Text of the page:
But for smaller operations, the uncertainty is hard to stomach. James Montoya, the owner of GGMP Veterans Corporation, a startup in Desert Hot Springs that only has one cultivation license, hasn’t harvested its first crop. The company's temporary license expires March 27, so Montoya has been calling state regulators regularly to ask if his annual license is ready. He first submitted paperwork for the license in September.

“It’s like you finished high school, you turned everything in, you took your finals, but no one can tell you when you’re going to graduate,” he said. “A half a year later and we’re still in the same place where we began.”

Montoya is worried that if he doesn’t get an annual license before the temporary one lapses, he’ll be forced to lay off his four employees and lose thousands of dollars.

Still, Brent Buhrman, the president of the Coachella Valley Cannabis Alliance Network, a trade group, said the consensus among his organization's members is decidedly chill.

“Where you would think there’d be a level of concern, it’s more of a wait-and-see attitude,” he said. “I can’t see the state letting this entire thing get this far and then basically implode on itself.”

Buhrman said he and his staff haven’t fielded a phone call from so much as one concerned member.

Laurie Holcomb, the founder of BlackStar Industrial Properties, is developing a 620,000-square-foot campus in Desert Hot Springs for growing, manufacturing and distributing cannabis. So far, BlackStar has tenants in the process of moving into their spaces, but none of the tenants will be open for another 6 to 8 weeks.

Holcomb said she thinks regulators will grant provisional licenses to businesses that have applied for an annual license but haven’t been awarded one yet.

“From our viewpoint, it’s been a fair process,” she said.

But Holcomb sees a bigger issue on the horizon. If the state doesn’t start issuing more annual licenses to cultivators, where will manufacturers and retailers get their weed?  

“There’s going to be a supply and demand problem,” she said.

Amy DiPierro covers real estate and business at The Desert Sun in Palm Springs. Reach her at amy.dipierro@desertsun.com or 760-218-2359.

Summary of Major Changes of the Recently Amended Article 4 of Chapter X City of Los Angeles Ordinance

The most significant updates to Article 4 include a revised definition of “Undue Concentration” to increase the number of the number of cannabis businesses and define ownership concentration.  In addition, a tiered system of “Social Equity Applicants” was permitted to allow for economically disadvantaged persons to apply for cannabis licenses.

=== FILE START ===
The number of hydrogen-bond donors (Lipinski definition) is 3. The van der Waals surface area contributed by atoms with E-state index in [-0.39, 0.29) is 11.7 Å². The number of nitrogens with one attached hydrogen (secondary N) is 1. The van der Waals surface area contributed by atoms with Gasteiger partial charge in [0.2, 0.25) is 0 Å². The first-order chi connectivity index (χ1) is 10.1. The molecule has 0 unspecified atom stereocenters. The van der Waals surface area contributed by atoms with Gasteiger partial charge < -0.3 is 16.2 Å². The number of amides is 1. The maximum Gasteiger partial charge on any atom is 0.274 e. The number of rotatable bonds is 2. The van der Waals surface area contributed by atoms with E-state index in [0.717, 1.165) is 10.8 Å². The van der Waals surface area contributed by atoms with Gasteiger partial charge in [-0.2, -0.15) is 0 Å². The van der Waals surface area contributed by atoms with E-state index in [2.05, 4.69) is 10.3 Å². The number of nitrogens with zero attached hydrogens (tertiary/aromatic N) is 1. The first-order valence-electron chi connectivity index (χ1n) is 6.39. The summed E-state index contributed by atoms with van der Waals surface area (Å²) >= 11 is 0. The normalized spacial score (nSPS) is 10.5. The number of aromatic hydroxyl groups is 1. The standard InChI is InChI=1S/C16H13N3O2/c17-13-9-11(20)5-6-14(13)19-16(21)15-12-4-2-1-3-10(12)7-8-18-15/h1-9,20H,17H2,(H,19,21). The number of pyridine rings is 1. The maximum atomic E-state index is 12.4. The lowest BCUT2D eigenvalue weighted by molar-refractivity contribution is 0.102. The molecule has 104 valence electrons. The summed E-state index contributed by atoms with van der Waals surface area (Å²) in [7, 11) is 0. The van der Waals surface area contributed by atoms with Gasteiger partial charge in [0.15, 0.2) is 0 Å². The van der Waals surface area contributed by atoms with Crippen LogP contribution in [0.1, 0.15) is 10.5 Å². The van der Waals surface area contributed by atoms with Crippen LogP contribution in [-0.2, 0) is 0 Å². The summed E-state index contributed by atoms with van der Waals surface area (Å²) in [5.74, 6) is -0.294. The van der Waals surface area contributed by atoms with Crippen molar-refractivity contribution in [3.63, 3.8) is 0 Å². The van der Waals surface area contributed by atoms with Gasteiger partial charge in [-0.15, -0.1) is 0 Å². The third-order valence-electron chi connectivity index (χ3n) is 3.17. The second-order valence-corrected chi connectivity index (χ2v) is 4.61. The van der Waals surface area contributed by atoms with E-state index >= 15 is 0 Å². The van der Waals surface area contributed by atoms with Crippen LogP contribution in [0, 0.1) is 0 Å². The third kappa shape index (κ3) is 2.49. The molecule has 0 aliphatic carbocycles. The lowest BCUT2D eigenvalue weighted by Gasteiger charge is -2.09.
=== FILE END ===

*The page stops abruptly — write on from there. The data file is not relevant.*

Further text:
• The definition of undue concentration was updated to allow for additional business licenses according to population density and applicable zoning laws.  This includes:

    • One Store Front Retail (Type 10 license) for every 10,000 residents.

    • One Microbusiness (Type 12 license) for every 7,500 residents.  A Microbusiness is an entity that engages in cultivation on less than 10,000 square feet.

    • One square foot (1 sq. ft.) of cultivation space for every 350 square feet of zoned land.

    • One license to manufacturer (Type7) for every 7,500 residents.

    • Existing dispensaries (EMMD) and processors (as defined under Section 104.08) are not subject to this new rule.

    • Additional rules, including calendar days, for how applications are submitted, accepted, processed, approved and denied was also clarified. Some limits pertaining to zoning (i.e. M1-M3, MR1, MR2), as well as limits on the number of licenses (i.e. 1 cultivation license per every 2,500 square feet of cultivation space) were also delineated.

    • The Undue Concentration provisions may be waived if the City Council believes doing so would serve “public convenience or necessity.”

  • Ownership & Percentages was also updated to clarify and limit the number of individuals that may own cannabis businesses

    • A person may own or have a maximum 20% profit share in up to three Storefront retail (Type 10) or Delivery (Type 9) businesses. 

  • Three types of Social Equity Applications (Tier 1, Tier 2 and Tier 3, each which must be approved by DCR), were introduced:

    • Tier 1 applicants are reserved for those with low income AND a prior California Cannabis Arrest or Conviction; OR Low income and a minimum of 5 years California residency. 

      • Restrictions, including a minimum ownership requirement (51%), as well as benefits including expedited renewal processing, fee deferrals are also detailed.

    • A “Tier 2 Social Equity Applicant” was also defined to include anyone with a Low Income & 5 years' residency or 10 years residency and no less than a 33.3% ownership.

    • A “Tier 3 Social Equity Applicant” was also defined to essentially include those entities that support Tier 1 & Tier 2 applicants and regulates the price per square foot of property, in certain instances.

  • Finally, this ordinance also requires a completed financial statement for the “most recently completed fiscal year” for any cannabis businesses applying for a renewal license.


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Top 7 Cannabis Consultants in California

With ever-changing regulations across the industry and recently-updated policies in California, it can be challenging for cannabis newcomers to keep up with licensing requirements and procedures. And if you’re looking to launch a California cannabis retail operation, you’ll also need an understanding of cannabis business best practices and compliance mandates.

If you’re new to the industry — or new to running a cannabis retail outfit — you may want to consider the services of a California cannabis consultant. Depending on your goals and needs, a quality consultant can navigate you through the licensing application process, help you write your dispensary business plan, develop retail space layouts and floor plans, and even guide your cannabis branding and marketing.

We’ve put together a list of the top five cannabis consultants in California to help you on your journey to opening a cannabis dispensary in California.

1. Cannabis Advising Partners